One of the best things about owning rental real estate is getting monthly passive income mailed directly to you. Of course, that income quickly needs to be spread around to mortgage payments, reserves, insurance, property taxes, and assorted other expenses. And you have to spend the month wondering what's going to break, which tenants are going to leave, and what's going on with real estate prices. If only there were an easier way to get passive income checks each month.
There is! Realty Income (O -0.96%), EPR Properties (EPR 0.31%), and Gladstone Land (LAND 0.56%) are real estate investment trusts (REITS) all send no-strings-attached, monthly dividends to shareholders. You can choose whether to reinvest the dividend, use it to invest in a different stock, or withdraw the cash for spending. Let's go over the three stocks and their dividend programs.
1. Realty Income
Realty Income is the monthly dividend big dog. It has actually trademarked the phrase "The Monthly Dividend Company," and it qualifies as a Dividend Aristocrat, meaning it has increased its dividend for at least 25 consecutive years.
Realty Income is a net lease REIT, meaning its leases are triple net, requiring the tenant to pay for all insurance, taxes, and maintenance costs. It owns over 11,200 properties and is diversified into grocery stores, convenience stores, restaurants, pharmacies, home-improvement stores, gyms, and even movie theaters.
If you could call any REIT a machine, Realty Income is it. Earnings-per-share has grown in 25 of the last 26 years, and the dividend has too. It has an A3-rated balance sheet and great global prospects for growth. All signs point to it continuing to churn out higher and higher dividends each year.
Speaking of the dividend, the yield is 4%, and draws only 75.6% of the REIT's adjusted funds from operation (AFFO). If you invest $10,000 in Realty Income, you can expect a dividend starting at about $34 per month and for that dividend to increase every quarter, as it has for the past 96.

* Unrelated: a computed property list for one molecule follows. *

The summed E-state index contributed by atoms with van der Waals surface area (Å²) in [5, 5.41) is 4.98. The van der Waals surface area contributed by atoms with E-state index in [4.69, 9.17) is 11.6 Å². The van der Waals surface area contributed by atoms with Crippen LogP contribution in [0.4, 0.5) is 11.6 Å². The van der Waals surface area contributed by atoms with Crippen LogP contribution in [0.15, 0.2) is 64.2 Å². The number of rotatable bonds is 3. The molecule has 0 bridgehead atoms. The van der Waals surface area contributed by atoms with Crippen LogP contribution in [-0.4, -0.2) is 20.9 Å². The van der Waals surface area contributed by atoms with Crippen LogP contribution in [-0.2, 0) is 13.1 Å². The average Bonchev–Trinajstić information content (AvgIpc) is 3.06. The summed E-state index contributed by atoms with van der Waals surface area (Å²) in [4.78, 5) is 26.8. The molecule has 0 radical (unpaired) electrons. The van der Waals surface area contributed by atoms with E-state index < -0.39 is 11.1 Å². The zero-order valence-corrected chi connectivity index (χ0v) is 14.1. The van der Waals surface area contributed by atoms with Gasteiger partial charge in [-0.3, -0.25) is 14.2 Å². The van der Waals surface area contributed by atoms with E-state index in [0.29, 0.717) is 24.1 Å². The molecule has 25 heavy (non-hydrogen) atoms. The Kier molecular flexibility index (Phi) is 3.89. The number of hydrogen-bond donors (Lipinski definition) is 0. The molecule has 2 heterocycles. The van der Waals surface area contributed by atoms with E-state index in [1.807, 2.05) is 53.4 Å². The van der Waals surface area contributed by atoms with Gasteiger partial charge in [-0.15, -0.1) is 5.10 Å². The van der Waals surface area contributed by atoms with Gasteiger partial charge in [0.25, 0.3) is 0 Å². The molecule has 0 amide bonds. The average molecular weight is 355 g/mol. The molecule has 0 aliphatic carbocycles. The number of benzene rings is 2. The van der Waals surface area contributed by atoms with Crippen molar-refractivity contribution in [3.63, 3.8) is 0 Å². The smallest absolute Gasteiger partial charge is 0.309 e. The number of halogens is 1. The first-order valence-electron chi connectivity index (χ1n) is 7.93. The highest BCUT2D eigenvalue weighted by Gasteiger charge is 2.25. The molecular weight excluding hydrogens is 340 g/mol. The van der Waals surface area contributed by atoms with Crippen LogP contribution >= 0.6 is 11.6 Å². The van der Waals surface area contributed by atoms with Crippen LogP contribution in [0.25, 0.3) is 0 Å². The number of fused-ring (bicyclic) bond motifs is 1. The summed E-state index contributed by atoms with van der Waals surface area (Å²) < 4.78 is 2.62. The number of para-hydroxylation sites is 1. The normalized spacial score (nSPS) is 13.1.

2. EPR Properties
EPR Properties hasn't had nearly as stable a stock price as Realty Income. It is an entertainment REIT that is mostly invested in movie theaters and other facilities that offer an experience to buyers. Thanks mostly to COVID-19, EPR's stock has fallen about 20% over the past five years. For smart investors, that can be good news.
It means EPR was tested about as harshly as a REIT can be and came through. It did have to suspend the dividend for a while, but the yield is already back up to 6.25%, and that was with a first-quarter payout ratio of 66% -- there is still some room for more dividend growth, even if cash flow doesn't grow much.
The REIT does have a good growth profile, however. In the Q1 earnings release, management spoke about its renewed focus on new investments and said that its "pipeline is ramping up meaningfully."
EPR has a strong dividend with plenty of growth potential. The true question for investors is whether its balance sheet is strong enough. EPR has close to 10 times as much debt as cash on hand. While it is normal for REITs to fund investment with debt because they can't retain earnings, this could present an issue for the company if it has to refinance the debt at a much higher rate in the coming years.
3. Gladstone Land
Gladstone Land is a farmland REIT that owns 113,000 acres across 15 states. The land is leased to farmers, and the REIT focuses on land where healthier foods, such as fruits and vegetables and not grains, are farmed.
On its face, Gladstone isn't as appealing of an investment as the first two REITs. Its dividend yield is just 2.2%, and revenue and cash flow in Q1 2022 were both down from Q1 2021. An investment in Gladstone is an investment in diversification.
Historically, farmland returns aren't correlated to general stock market returns, and farmland REITs like Gladstone benefit from inflation. When inflation really started picking up toward the end of 2021, Gladstone's stock skyrocketed; it was up 80% from November 2021 through April 2022.
The problem is that the stock price is right back to where it was in November last year.
Of course, there's no explaining the market. The business is still doing well, and according to a June report from management, it was benefiting from 11.9% inflation in the types of crops its tenants farm. Even farms in its weakest regional market (drought-ridden California) were recently appraised for 5.4% more than a year ago, and 99.8% of its debt is fixed for the next 5.3 years.
There was no material news that struck down the stock price recently, and that management report was in response to the stock's volatility. If Gladstone can keep building up farmland assets and benefiting from inflation, this could be the best time to buy.